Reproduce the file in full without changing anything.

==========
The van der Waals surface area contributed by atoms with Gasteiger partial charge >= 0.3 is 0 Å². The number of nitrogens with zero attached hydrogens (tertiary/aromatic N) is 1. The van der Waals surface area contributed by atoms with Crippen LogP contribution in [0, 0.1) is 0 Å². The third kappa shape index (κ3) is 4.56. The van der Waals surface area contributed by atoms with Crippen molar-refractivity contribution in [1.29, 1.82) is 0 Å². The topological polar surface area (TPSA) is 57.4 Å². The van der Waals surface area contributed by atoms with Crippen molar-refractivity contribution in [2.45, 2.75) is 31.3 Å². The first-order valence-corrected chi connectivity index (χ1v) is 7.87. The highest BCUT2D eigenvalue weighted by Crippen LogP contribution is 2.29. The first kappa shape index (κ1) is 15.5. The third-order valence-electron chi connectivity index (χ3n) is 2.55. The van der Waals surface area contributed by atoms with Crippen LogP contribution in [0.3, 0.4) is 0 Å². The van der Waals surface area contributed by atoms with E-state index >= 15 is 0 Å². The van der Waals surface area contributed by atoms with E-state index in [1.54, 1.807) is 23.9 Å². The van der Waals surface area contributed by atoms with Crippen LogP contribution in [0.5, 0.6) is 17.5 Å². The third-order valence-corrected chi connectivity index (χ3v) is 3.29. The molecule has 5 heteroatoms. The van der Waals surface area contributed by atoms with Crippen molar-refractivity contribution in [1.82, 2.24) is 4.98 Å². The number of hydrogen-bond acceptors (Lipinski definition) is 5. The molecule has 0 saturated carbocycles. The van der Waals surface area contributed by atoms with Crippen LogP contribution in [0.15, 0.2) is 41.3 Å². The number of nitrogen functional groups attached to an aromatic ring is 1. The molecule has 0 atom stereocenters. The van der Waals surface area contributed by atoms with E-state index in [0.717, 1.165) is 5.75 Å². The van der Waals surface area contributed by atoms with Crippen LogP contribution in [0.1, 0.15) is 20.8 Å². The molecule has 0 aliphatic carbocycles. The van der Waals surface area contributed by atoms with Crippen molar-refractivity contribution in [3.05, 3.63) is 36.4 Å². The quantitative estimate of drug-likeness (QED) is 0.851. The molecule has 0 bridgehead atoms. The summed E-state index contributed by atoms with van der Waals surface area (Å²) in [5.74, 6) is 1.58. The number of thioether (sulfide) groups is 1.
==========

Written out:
The van der Waals surface area contributed by atoms with Gasteiger partial charge >= 0.3 is 0 Å². The number of nitrogens with zero attached hydrogens (tertiary/aromatic N) is 1. The van der Waals surface area contributed by atoms with Crippen LogP contribution in [0, 0.1) is 0 Å². The third kappa shape index (κ3) is 4.56. The van der Waals surface area contributed by atoms with Crippen molar-refractivity contribution in [1.29, 1.82) is 0 Å². The topological polar surface area (TPSA) is 57.4 Å². The van der Waals surface area contributed by atoms with Crippen molar-refractivity contribution in [2.45, 2.75) is 31.3 Å². The first-order valence-corrected chi connectivity index (χ1v) is 7.87. The highest BCUT2D eigenvalue weighted by Crippen LogP contribution is 2.29. The first kappa shape index (κ1) is 15.5. The third-order valence-electron chi connectivity index (χ3n) is 2.55. The van der Waals surface area contributed by atoms with Crippen LogP contribution in [0.3, 0.4) is 0 Å². The van der Waals surface area contributed by atoms with E-state index >= 15 is 0 Å². The van der Waals surface area contributed by atoms with E-state index in [1.54, 1.807) is 23.9 Å². The van der Waals surface area contributed by atoms with Crippen LogP contribution in [0.5, 0.6) is 17.5 Å². The third-order valence-corrected chi connectivity index (χ3v) is 3.29. The molecule has 5 heteroatoms. The van der Waals surface area contributed by atoms with Crippen molar-refractivity contribution in [1.82, 2.24) is 4.98 Å². The number of hydrogen-bond acceptors (Lipinski definition) is 5. The molecule has 0 saturated carbocycles. The van der Waals surface area contributed by atoms with Crippen LogP contribution in [0.15, 0.2) is 41.3 Å². The number of nitrogen functional groups attached to an aromatic ring is 1. The molecule has 0 atom stereocenters. The van der Waals surface area contributed by atoms with E-state index in [0.717, 1.165) is 5.75 Å². The van der Waals surface area contributed by atoms with Crippen LogP contribution in [0.1, 0.15) is 20.8 Å². The molecule has 0 aliphatic carbocycles. The van der Waals surface area contributed by atoms with Crippen molar-refractivity contribution in [3.05, 3.63) is 36.4 Å². The quantitative estimate of drug-likeness (QED) is 0.851. The molecule has 0 bridgehead atoms. The summed E-state index contributed by atoms with van der Waals surface area (Å²) in [5.74, 6) is 1.58. The number of thioether (sulfide) groups is 1.